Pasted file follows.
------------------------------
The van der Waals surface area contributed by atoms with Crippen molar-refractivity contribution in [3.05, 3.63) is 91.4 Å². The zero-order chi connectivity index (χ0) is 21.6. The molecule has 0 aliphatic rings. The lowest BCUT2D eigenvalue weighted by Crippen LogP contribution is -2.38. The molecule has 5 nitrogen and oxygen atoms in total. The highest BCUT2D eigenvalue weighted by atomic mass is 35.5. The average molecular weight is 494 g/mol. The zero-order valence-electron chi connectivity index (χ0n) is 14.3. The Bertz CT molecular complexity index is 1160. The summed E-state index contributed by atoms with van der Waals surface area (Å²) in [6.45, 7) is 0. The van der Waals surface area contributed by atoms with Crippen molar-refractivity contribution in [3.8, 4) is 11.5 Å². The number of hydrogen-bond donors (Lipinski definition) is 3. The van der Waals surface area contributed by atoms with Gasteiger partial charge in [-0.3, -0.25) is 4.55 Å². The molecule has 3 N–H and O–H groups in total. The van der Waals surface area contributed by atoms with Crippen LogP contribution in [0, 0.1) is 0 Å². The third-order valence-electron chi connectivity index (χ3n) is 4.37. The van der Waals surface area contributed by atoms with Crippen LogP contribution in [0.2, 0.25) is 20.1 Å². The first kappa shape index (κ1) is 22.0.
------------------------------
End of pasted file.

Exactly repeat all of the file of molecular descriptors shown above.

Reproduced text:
The van der Waals surface area contributed by atoms with Crippen molar-refractivity contribution in [3.05, 3.63) is 91.4 Å². The zero-order chi connectivity index (χ0) is 21.6. The molecule has 0 aliphatic rings. The lowest BCUT2D eigenvalue weighted by Crippen LogP contribution is -2.38. The molecule has 5 nitrogen and oxygen atoms in total. The highest BCUT2D eigenvalue weighted by atomic mass is 35.5. The average molecular weight is 494 g/mol. The zero-order valence-electron chi connectivity index (χ0n) is 14.3. The Bertz CT molecular complexity index is 1160. The summed E-state index contributed by atoms with van der Waals surface area (Å²) in [6.45, 7) is 0. The van der Waals surface area contributed by atoms with Crippen molar-refractivity contribution in [3.8, 4) is 11.5 Å². The number of hydrogen-bond donors (Lipinski definition) is 3. The van der Waals surface area contributed by atoms with Gasteiger partial charge in [-0.3, -0.25) is 4.55 Å². The molecule has 3 N–H and O–H groups in total. The van der Waals surface area contributed by atoms with Crippen LogP contribution in [0, 0.1) is 0 Å². The third-order valence-electron chi connectivity index (χ3n) is 4.37. The van der Waals surface area contributed by atoms with Crippen LogP contribution in [0.2, 0.25) is 20.1 Å². The first kappa shape index (κ1) is 22.0.